The sorry plight of the Euro-zone provides a robust case for the primacy of floating exchange rates. In years past, many initiatives were undertaken to fix exchange rates – many ended in tears. After all, as Lady Thatcher so elegantly put it ‘you can’t buck the market’. This sentiment is particularly valid in today’s currency markets where vast sums of money change hands – often on spurious rumours.
Where the Euro-zone ends up is anybody’s guess – its denouement, though, seems nigh. Whilst Greece’s chaos is a tragedy for the country, the fact that ten-year yields in Italy have breached the critical 7% yield threshold is immensely worrying. As an EU big hitter, Italy’s current financial plight greatly increases the risk of contagion.
Aside from Ireland, Portugal and Greece, there are other potential casualties. The French Government is petrified that its credit rating may be cut, whilst its banks are exposed to large ‘haircuts’ on bad debts. Germany is desperately worried it may become the Euro-zone’s ‘lender of last resort’. Spain, whose position seems less grim compared with Italy, is also in the firing line. Expect, too, more reports of large transfers of deposits from the weaker Euro-zone member banks into Germany, Switzerland and the UK.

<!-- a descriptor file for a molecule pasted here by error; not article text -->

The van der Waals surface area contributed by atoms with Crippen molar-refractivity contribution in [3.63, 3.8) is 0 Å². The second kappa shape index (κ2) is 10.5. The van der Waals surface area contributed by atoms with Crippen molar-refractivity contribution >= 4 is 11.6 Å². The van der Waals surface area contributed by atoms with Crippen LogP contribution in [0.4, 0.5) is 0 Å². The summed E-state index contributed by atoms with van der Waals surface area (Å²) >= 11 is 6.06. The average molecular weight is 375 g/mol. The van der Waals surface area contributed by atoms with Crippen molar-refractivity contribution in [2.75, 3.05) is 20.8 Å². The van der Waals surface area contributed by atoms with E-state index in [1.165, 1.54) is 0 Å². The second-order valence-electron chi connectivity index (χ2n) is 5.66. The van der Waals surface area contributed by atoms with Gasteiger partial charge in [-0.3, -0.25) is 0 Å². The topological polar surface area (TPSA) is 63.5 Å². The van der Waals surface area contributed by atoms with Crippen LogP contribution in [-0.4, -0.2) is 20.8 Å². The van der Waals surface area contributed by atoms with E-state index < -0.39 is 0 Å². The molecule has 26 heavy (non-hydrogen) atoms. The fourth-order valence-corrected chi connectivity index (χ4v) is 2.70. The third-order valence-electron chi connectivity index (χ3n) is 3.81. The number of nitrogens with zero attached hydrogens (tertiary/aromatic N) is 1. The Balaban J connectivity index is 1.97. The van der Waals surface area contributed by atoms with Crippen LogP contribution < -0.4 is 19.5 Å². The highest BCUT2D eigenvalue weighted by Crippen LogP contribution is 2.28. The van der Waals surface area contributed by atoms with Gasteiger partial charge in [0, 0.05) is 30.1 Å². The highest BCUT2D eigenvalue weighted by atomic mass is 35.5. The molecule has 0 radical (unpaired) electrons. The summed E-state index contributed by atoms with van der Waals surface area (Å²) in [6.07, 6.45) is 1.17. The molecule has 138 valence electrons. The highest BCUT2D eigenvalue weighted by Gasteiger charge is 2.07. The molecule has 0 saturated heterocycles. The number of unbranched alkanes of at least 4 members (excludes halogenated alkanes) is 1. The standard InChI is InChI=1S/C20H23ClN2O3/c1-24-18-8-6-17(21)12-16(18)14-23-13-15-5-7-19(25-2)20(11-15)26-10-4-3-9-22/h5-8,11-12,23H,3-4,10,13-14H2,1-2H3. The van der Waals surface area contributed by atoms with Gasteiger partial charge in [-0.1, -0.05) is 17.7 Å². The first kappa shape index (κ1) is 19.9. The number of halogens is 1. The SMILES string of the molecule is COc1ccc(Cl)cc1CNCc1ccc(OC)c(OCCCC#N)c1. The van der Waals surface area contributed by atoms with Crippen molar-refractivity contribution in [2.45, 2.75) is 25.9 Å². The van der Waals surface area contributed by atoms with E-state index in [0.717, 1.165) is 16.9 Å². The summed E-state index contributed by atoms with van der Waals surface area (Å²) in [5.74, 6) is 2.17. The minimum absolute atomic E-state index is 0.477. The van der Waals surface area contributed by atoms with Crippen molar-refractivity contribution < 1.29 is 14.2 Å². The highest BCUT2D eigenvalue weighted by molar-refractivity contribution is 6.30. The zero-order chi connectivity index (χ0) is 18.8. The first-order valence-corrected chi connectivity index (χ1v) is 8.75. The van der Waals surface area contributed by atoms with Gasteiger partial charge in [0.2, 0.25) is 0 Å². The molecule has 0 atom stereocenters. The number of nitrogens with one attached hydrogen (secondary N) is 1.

When the Euro was being debated, many siren voices predicted it would end in tears – and they were right. A combination of political myopia, hubris and sheer EU pigheadedness drove the project forward. Had the EU retained individual currencies, notably the Deutschmark, varying economic performances would be reflected by exchange rate movements. Hence, Italy’s old lire would be weak, to the benefit of its exporters’ competitiveness.
Instead, struggling Euro-zone members are locked into too high an exchange rate despite their profound wish to grow their economies. Of course, some companies dislike floating exchange rates, but currency risks can be insured against via banks. Let the case for floating exchange rates prevail.